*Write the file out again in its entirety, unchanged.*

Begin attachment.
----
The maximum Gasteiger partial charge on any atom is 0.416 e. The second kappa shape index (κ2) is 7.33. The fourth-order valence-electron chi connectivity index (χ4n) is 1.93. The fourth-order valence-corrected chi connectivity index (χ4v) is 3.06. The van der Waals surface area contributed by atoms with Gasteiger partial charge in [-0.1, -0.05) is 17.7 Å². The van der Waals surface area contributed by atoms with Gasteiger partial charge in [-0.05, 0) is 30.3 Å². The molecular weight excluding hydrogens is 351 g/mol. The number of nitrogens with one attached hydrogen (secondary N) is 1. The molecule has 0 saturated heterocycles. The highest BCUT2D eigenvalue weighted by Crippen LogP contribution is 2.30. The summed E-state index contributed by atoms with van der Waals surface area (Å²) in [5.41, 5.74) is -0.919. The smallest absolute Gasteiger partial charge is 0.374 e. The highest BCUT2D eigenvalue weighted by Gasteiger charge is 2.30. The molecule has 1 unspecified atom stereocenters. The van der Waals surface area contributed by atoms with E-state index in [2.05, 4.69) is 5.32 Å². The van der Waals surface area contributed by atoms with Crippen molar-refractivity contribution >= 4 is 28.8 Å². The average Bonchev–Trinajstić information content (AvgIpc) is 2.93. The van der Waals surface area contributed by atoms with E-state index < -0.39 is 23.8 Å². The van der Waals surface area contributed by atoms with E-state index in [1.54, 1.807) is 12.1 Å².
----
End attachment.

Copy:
The maximum Gasteiger partial charge on any atom is 0.416 e. The second kappa shape index (κ2) is 7.33. The fourth-order valence-electron chi connectivity index (χ4n) is 1.93. The fourth-order valence-corrected chi connectivity index (χ4v) is 3.06. The van der Waals surface area contributed by atoms with Gasteiger partial charge in [-0.1, -0.05) is 17.7 Å². The van der Waals surface area contributed by atoms with Gasteiger partial charge in [-0.05, 0) is 30.3 Å². The molecular weight excluding hydrogens is 351 g/mol. The number of nitrogens with one attached hydrogen (secondary N) is 1. The molecule has 0 saturated heterocycles. The highest BCUT2D eigenvalue weighted by Crippen LogP contribution is 2.30. The summed E-state index contributed by atoms with van der Waals surface area (Å²) in [5.41, 5.74) is -0.919. The smallest absolute Gasteiger partial charge is 0.374 e. The highest BCUT2D eigenvalue weighted by Gasteiger charge is 2.30. The molecule has 1 unspecified atom stereocenters. The van der Waals surface area contributed by atoms with E-state index in [2.05, 4.69) is 5.32 Å². The van der Waals surface area contributed by atoms with Crippen molar-refractivity contribution >= 4 is 28.8 Å². The average Bonchev–Trinajstić information content (AvgIpc) is 2.93. The van der Waals surface area contributed by atoms with E-state index < -0.39 is 23.8 Å². The van der Waals surface area contributed by atoms with E-state index in [1.54, 1.807) is 12.1 Å².